Imported cabbageworm cause similar damage as loopers, but feed closer to the center of the plant. Larvae are often concealed next to veins or the midrib on the underside of the leaves. Feeding is not restricted to between leaf veins. Large larvae can be particularly damaging to young plants and can cause significant yield reductions. Scouting for eggs and larvae should begin as soon as the white butterflies are seen flying about during the day. Eggs are laid singly and found anywhere on the plant.

Cross-Striped Cabbageworm

The larva is bluish-gray in color with numerous black stripes running cross wise on its back. Below the transverse stripes on each side is a black and yellow stripe along the length of the body.

Figure 5. Cross-striped cabbageworm lays eggs in groups, so the larvae may be numerous on a few plants and absent on others.

When mature the larvae reach 3/4 inch in length. The larvae drop to the soil to pupate in a tight cocoon just below the soil surface. The scale-like eggs are light yellow and laid in masses of 20 to 30 on the undersides of the leaves. The moth is yellowish-brown to brown with dark zigzag markings and has a wingspan of about 1 inch.

Because eggs are laid in clusters, individual plants scattered over a field may be infested with large numbers of cross-striped cabbageworms. Larvae feed on all tender parts of the plant, but prefer terminal buds. Young leaves and buds are often riddled with holes.

Beet Armyworm

The beet armyworm is a major pest in the southwestern and southern US and an occasional invader of vegetable crops in Kentucky.

Figure 6. This beet armyworm has an egg of a parasitic fly behind its head.

The beet armyworm is a light-green to black larva with four pairs of abdominal prolegs and a dark head. There are many fine, white wavy lines along the back and a broader stripe along each side. There is usually a distinctive dark spot on each side just above the second pair of true legs.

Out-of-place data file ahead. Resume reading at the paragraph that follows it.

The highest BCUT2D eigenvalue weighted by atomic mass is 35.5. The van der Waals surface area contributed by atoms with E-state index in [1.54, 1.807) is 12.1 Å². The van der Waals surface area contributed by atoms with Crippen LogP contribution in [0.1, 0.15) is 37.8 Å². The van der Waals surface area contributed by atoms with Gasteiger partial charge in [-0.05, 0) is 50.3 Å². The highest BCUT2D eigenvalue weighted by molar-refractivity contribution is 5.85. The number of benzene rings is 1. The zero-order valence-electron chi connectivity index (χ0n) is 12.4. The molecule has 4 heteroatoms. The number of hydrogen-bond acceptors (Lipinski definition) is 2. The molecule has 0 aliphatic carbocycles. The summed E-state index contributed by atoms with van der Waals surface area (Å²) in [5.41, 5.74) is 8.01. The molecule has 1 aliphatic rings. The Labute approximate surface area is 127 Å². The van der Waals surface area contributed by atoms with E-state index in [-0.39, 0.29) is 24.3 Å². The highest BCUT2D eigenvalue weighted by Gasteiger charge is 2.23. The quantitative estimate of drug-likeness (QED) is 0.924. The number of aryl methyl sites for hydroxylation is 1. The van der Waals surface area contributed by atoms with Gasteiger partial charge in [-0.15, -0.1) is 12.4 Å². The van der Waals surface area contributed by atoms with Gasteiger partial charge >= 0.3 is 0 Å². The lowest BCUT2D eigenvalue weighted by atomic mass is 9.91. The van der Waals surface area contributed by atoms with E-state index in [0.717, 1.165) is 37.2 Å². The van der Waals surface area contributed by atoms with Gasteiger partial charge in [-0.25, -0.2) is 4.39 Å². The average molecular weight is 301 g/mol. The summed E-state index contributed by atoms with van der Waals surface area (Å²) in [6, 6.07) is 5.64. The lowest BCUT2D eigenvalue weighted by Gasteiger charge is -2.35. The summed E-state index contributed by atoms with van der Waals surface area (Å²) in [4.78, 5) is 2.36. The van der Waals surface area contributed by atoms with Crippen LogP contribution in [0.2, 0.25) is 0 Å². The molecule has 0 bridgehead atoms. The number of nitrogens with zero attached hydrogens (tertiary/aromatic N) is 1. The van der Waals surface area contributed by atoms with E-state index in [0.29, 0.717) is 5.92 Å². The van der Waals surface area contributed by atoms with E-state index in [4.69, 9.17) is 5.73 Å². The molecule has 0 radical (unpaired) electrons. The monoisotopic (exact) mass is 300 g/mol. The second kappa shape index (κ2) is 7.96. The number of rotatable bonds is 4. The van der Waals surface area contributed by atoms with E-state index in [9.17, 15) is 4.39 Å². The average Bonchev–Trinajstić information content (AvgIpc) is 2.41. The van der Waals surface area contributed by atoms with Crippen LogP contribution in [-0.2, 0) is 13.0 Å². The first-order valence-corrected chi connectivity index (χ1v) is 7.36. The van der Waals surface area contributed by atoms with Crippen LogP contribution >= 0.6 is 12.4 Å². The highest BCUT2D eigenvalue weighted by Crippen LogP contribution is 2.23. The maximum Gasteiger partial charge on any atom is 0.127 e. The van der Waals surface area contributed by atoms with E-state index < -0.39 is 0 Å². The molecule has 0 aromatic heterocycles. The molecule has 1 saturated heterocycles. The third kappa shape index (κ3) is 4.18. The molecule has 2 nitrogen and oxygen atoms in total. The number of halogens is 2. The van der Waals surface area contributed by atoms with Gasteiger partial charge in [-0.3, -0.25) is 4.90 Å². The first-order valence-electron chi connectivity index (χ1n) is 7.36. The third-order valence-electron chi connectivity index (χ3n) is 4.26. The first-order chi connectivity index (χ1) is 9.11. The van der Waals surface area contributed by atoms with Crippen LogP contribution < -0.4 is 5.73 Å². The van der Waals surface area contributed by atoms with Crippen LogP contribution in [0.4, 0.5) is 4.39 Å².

Females lay masses of up to 80 eggs underneath a covering of cottony-white scales, as many as 600 eggs over a 3 to 7-day period. These eggs hatch in 2 to 3 days and the larvae first feed together in a group near the egg cluster. As they grow, they gradually move away from the egg masses. Many small larvae die during this wandering stage but the behavior tends to spread out the infestation. Beet armyworm is quite mobile, one larvae may attack several plants in a row. Older larvae may feed on fruit as well as leaves. After they complete their feeding, the 1-1/4″ inch larvae pupate in the soil in a loose cocoon containing soil particles and leaf fragments. The life cycle takes about a month to complete in warm weather.

Beet armyworm feeding on young tender growth can be very damaging to small transplants. Often a fine webbing is produced by smaller larvae near these feeding sites. Older plants can become rapidly defoliated. Vegetable growers should pay particular attention to fall plantings of beans, tomatoes, crucifers, and other truck crops.

Timing of insecticide applications is very important. Once larvae are 1/2 inch or longer, they become very difficult to kill with insecticides. So treatment must be targeted against young larvae. Only with frequent field surveys can these pests be detected and controlled effectively.

Flea Beetles

Several species of flea beetles attack cole crops in Kentucky. They are very small brown to black beetles that may have some yellow markings on their wing covers. The eggs are laid at the base of the plants. The white, brown-headed larva has three pairs of legs and is about 1/4 long when mature. Flea beetles over winter as adults in plant debris in and around the field.

Figure 7. Flea beetles leave small round holes in leaves.

Flea beetles can cause serious damage to seedlings and small plants. Look for «shot-hole» damage on the leaves. Severe infestations may stunt or even kill young plants. These beetles will jump when disturbed. Larvae are found in the soil and attack roots, but it is the adult feeding that is usually the primary damage.


Early detection of cutworm infestations means that controls can be applied before serious stand reduction occurs. Cutworms are recognized by their smooth skin, greasy gray color and «C-shaped»; posture when disturbed. Eggs are laid by the night flying moths on grasses, weeds, and other host plants.

Figure 8. Black cutworm is a common pest.